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EQUUS - - EQ LETTERS - Margaret Lee Char­lottesville, Vir­ginia

I read “Equine Cui­sine Around the World” (EQUUS 482) with great plea­sure. I have just re­turned from a va­ca­tion in Spain, dur­ing which I took dres­sage lessons at Hipica San Jose in Al­monacid de Toledo. There, as a re­ward treat, the horses are fed a good­sized piece of hard bread.

The hard bread is left over from the pre­vi­ous day. Bread in Spain does not have preser­va­tives or dough con­di­tion­ers added, so it be­comes hard by the next morn­ing. Peo­ple buy their bread fresh daily, just enough for the day.

I gave a piece of hard bread to the horse I rode each day as a re­ward. I have never seen a horse de­vour his re­ward so con­tent­edly. John Maieron Blue Bell, Penn­syl­va­nia

Start­ing at about age 19, I left the United States and lived in Canada, Hol­land, Ger­many and Eng­land while work­ing with horses. Back in the 1970s, while car­ing for 16 horses in Canada, I made my own sweet feed with oats, corn, mo­lasses and I don’t even re­mem­ber what all, but the horses loved it.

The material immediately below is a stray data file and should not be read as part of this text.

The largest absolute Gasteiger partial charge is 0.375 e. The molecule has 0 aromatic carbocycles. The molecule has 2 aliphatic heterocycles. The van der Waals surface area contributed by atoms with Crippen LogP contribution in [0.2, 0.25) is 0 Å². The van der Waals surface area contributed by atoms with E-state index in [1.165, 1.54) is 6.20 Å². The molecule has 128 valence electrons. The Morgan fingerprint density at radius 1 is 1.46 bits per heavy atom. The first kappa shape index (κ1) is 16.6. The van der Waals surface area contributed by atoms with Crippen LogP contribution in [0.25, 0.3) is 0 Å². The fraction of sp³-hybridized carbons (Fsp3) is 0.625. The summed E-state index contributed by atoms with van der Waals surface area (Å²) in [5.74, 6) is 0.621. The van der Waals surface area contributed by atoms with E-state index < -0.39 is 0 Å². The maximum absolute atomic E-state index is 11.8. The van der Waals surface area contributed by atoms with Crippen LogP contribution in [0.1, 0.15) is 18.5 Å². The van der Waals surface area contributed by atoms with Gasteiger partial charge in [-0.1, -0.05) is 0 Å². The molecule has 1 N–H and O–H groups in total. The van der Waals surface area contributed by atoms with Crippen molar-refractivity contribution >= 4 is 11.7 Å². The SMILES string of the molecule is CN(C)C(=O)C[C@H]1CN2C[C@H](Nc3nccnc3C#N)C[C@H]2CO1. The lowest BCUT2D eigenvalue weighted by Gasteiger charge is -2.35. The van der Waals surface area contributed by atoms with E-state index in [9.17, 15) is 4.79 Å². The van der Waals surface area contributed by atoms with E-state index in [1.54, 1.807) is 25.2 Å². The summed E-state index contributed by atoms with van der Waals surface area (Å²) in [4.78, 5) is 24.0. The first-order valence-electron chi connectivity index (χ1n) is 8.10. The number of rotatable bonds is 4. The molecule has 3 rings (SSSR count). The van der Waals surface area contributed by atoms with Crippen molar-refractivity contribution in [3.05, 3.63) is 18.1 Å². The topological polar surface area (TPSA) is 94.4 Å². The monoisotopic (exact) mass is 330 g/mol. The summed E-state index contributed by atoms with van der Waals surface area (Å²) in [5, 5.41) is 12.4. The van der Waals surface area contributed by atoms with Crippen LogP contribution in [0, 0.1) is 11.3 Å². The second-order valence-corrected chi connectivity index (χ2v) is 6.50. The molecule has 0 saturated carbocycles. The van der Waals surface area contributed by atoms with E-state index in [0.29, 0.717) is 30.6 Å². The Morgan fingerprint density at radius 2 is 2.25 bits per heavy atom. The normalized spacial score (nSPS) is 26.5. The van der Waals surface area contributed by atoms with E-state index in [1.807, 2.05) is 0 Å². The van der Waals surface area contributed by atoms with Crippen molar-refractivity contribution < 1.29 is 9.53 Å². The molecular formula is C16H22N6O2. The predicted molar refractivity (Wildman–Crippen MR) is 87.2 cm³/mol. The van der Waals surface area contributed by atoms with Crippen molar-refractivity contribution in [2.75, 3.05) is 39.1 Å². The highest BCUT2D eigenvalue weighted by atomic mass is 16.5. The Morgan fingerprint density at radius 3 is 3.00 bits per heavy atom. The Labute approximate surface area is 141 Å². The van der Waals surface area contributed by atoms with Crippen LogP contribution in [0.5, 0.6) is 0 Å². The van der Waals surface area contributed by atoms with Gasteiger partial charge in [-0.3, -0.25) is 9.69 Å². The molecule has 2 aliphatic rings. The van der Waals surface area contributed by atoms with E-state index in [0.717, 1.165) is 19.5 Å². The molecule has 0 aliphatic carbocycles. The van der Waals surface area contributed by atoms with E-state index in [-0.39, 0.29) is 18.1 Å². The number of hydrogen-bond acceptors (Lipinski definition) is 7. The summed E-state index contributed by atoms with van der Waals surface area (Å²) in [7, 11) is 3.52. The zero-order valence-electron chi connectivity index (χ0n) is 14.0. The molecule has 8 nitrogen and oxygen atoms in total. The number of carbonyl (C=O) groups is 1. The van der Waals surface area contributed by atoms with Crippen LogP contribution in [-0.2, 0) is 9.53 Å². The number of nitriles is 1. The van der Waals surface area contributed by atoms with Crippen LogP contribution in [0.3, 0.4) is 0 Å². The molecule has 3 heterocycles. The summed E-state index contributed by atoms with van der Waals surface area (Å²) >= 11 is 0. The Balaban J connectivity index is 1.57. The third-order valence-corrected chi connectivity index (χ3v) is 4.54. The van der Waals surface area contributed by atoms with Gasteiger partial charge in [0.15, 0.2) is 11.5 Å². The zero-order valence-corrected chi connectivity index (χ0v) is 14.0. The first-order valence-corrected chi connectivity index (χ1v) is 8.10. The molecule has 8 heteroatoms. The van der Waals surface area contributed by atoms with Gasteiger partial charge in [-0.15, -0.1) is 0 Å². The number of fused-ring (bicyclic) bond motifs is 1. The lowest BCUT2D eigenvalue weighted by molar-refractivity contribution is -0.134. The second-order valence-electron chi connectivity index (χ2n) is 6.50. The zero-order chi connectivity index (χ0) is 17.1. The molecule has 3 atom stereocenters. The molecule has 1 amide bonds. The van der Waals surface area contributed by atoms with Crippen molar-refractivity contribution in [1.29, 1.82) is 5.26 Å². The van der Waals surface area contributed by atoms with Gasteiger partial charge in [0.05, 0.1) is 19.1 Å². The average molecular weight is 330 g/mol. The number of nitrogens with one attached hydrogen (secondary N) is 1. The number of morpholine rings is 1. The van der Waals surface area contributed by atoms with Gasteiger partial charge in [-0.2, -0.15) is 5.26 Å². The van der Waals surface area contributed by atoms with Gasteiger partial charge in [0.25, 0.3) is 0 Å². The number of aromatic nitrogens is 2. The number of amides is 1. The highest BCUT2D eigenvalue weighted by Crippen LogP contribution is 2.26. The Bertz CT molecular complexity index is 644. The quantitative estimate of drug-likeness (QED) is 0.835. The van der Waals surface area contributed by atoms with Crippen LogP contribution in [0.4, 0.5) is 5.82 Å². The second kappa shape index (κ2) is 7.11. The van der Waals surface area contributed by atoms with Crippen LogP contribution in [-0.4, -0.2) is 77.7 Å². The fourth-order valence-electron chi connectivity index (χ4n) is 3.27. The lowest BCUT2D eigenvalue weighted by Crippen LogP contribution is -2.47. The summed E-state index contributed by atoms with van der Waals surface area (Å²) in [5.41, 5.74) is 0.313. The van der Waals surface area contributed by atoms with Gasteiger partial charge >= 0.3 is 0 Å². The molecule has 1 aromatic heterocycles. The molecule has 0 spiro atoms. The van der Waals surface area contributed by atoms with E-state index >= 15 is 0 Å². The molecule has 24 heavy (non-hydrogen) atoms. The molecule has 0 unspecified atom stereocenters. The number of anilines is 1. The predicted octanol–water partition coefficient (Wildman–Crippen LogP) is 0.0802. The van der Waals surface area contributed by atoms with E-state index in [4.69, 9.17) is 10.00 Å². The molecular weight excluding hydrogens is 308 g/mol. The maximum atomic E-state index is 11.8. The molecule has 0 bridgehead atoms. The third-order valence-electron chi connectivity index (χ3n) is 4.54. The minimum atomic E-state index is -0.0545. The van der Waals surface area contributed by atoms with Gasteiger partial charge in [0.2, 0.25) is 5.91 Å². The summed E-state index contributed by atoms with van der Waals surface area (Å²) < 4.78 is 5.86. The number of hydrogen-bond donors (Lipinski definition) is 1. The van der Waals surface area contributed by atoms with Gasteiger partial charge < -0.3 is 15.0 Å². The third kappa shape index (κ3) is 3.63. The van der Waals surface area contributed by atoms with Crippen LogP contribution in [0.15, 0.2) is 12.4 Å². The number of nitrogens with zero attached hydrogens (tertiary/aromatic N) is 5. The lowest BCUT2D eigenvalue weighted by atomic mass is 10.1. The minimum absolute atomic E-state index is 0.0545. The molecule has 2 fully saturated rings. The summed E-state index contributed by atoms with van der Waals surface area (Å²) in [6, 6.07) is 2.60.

Liv­ing with my aunt and un­cle in Hol­land, I no­ticed that stale bread was fed to the horses as an end-of-day “treat,” and they liked it ever so much! There were no preser­va­tives in any of the bread so it got stale daily. Of course, they also got ap­ples and car­rots.

Af­ter this I worked at a fa­mous sta­ble in Ger­many. I was ap­palled that, for the first and only time in my ex­pe­ri­ence, the horses were not al­lowed free wa­ter, but were “wa­tered” only twice a day. The wa­ter was of­fered in large buck­ets from which they could drink their fill, but they could not have wa­ter at any other times. I did won­der why this was, but as I was a lowly work­ing stu­dent, I did not ques­tion the prac­tice.

In Sus­sex, Eng­land, I was in charge of a barn of event horses. They were fed pri­mar­ily oats and hay, with lus­cious pas­ture, but once a week, the lady of the house cooked a bran­lin­seed mash, stir­ring it all day long un­til it was very gooey and vis­cous. The horses liked it a lot.

I orig­i­nally learned to ride at Sun­ny­field Farm in Bed­ford, New York. The own­ers there had a hy­dro­ponic op­er­a­tion for rais­ing oats, and many of their horses got sprouted oats in their feed, which they loved. It was a way of giv­ing fresh greens to horses who didn’t get enough turnout.

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